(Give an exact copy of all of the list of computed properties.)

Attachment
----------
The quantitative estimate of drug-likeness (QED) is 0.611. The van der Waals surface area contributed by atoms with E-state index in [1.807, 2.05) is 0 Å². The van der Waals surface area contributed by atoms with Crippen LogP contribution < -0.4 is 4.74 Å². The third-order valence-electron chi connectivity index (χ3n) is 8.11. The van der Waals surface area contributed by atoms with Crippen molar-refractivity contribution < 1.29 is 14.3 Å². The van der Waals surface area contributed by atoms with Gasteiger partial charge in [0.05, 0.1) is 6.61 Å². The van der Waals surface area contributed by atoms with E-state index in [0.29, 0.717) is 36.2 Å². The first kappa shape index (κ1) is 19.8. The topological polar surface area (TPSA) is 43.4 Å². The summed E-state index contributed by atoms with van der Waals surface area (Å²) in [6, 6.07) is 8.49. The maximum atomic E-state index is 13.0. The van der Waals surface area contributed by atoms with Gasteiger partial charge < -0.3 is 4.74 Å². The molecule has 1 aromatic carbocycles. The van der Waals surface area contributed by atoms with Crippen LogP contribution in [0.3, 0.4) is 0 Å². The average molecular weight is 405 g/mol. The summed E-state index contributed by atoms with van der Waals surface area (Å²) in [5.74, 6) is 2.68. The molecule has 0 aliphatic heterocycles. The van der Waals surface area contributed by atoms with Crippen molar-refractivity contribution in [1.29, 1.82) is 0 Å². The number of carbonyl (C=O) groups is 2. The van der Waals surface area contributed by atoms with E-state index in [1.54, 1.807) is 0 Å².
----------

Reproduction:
The quantitative estimate of drug-likeness (QED) is 0.611. The van der Waals surface area contributed by atoms with E-state index in [1.807, 2.05) is 0 Å². The van der Waals surface area contributed by atoms with Crippen LogP contribution < -0.4 is 4.74 Å². The third-order valence-electron chi connectivity index (χ3n) is 8.11. The van der Waals surface area contributed by atoms with Crippen molar-refractivity contribution < 1.29 is 14.3 Å². The van der Waals surface area contributed by atoms with Gasteiger partial charge in [0.05, 0.1) is 6.61 Å². The van der Waals surface area contributed by atoms with E-state index in [0.29, 0.717) is 36.2 Å². The first kappa shape index (κ1) is 19.8. The topological polar surface area (TPSA) is 43.4 Å². The summed E-state index contributed by atoms with van der Waals surface area (Å²) in [6, 6.07) is 8.49. The maximum atomic E-state index is 13.0. The van der Waals surface area contributed by atoms with Gasteiger partial charge < -0.3 is 4.74 Å². The molecule has 1 aromatic carbocycles. The van der Waals surface area contributed by atoms with Crippen LogP contribution in [0.3, 0.4) is 0 Å². The average molecular weight is 405 g/mol. The summed E-state index contributed by atoms with van der Waals surface area (Å²) in [5.74, 6) is 2.68. The molecule has 0 aliphatic heterocycles. The van der Waals surface area contributed by atoms with Crippen molar-refractivity contribution in [1.29, 1.82) is 0 Å². The number of carbonyl (C=O) groups is 2. The van der Waals surface area contributed by atoms with E-state index in [1.54, 1.807) is 0 Å².